Maynard:  We have 15% in private equity, and it’s been there for a number of years. Private real estate—everyone’s been sayings it’s late cycle, it may well not be for another three or four more years.  I’m okay in private real estate, because I don’t see the signs of overbuilding. But with private equity, I am worried about it. The terms are outrageous, there is a huge amount of dry powder, people are being turned away, people are desperate to get into it.  We are fine at 10%, we have gotten down to 6% invested. I’m in no rush to fill that area.

Malinowski:  There is too much dry powder–that is one side of the equation–the supply of private capital that exists from folks like us. On the other side of the equation is: ‘What’s the demand for it?’ Many suggest that pubic companies are generally not that incentivized to invest in their business. The market does the opposite and gives them higher valuations to give money back to shareholders through share buybacks and dividends. And yet economic growth is happening, which suggests that it is occurring more in the private markets. So, while the supply of private capital is growing, I would also say that the demand for private capital is growing, and I continue to see it growing.

I don’t think the public company governance structure can be fixed in the short term, so I’m not that worried about dry powder when you think about it as a percentage of stock market capitalization or gross domestic product. To me, it doesn’t look outrageous, and I do think that private equity is a better governance structure.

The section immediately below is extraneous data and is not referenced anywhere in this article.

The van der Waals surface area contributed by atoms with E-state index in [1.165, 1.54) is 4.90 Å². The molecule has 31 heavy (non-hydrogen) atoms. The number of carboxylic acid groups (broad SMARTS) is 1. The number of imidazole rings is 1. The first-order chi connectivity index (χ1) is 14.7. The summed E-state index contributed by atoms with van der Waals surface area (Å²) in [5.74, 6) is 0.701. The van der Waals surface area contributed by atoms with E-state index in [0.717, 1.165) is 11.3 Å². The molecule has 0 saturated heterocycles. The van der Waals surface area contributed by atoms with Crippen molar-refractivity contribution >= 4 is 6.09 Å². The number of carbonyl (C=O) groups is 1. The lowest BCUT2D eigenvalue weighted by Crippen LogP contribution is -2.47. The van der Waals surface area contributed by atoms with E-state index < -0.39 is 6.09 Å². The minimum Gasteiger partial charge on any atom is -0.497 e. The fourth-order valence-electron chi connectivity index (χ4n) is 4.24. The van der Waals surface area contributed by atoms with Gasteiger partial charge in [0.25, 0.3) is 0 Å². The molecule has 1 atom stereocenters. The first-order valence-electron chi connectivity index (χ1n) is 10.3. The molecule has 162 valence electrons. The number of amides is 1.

The fees, I agree, are outrageous. What you are seeing is a lot of investors moving more to private markets, because the expected returns have declined in the public markets. If that is the reason, then that is potentially problematic. They should just adjust their return expectations and not reach for asset classes outside of their comfort zone or knowledge. But I find the level of dry power not really a concern.

Huh: One of the things that has not been mentioned, overtly, in conversations and in many panels including this one, where we talk about all the dry powder, is that there is a chance for higher risk.  There is a lot of private equity capital that is being poured into pushing things to elevated levels.  You can put venture capital in there, as well. I think illiquid alternatives is a big space, maybe too big. You can have 5% in your portfolio, but if it’s not moving the needle in some significant way in the portfolio, then don’t do it.

You’ve got to be committed to it. The key word, I would say, in conjunction with whatever perspective you would take, as a buy-sider, or asset allocator, is selectivity. My risk/reward and horizon period are much different than my colleagues’, right here. And so, I could have a different view about private equity and the demand we need from it.

I can’t say what’s right for someone else. All I can say is that, for us, the key is selectivity. We are not going to go into private equity just because we have a dire need for higher returns if it doesn’t fit. People are jumping in, as my colleagues say, because they are not getting it [the returns] in the public markets, and that is a conundrum. For us, it’s going to be proven in the selection of the right managers and the right private equity strategy. There are tons of buyout shops out there, tons of private equity niche strategies, LBO and growth equity, small cap, etc.

Toner: There is another important component: let’s remember what you are buying. In private equity, you are buying an incredibly active portfolio. If a really skilled public market manager came in and said: “I tell you what, in the public markets, over the course of the next 10 to 12 years, I’ll buy maybe seven, maybe maximum 15 companies. I’m going to use a significant amount of leverage when I do it. I’ll report to you, quarterly, maybe. And by the way, here are the economics of the deal.”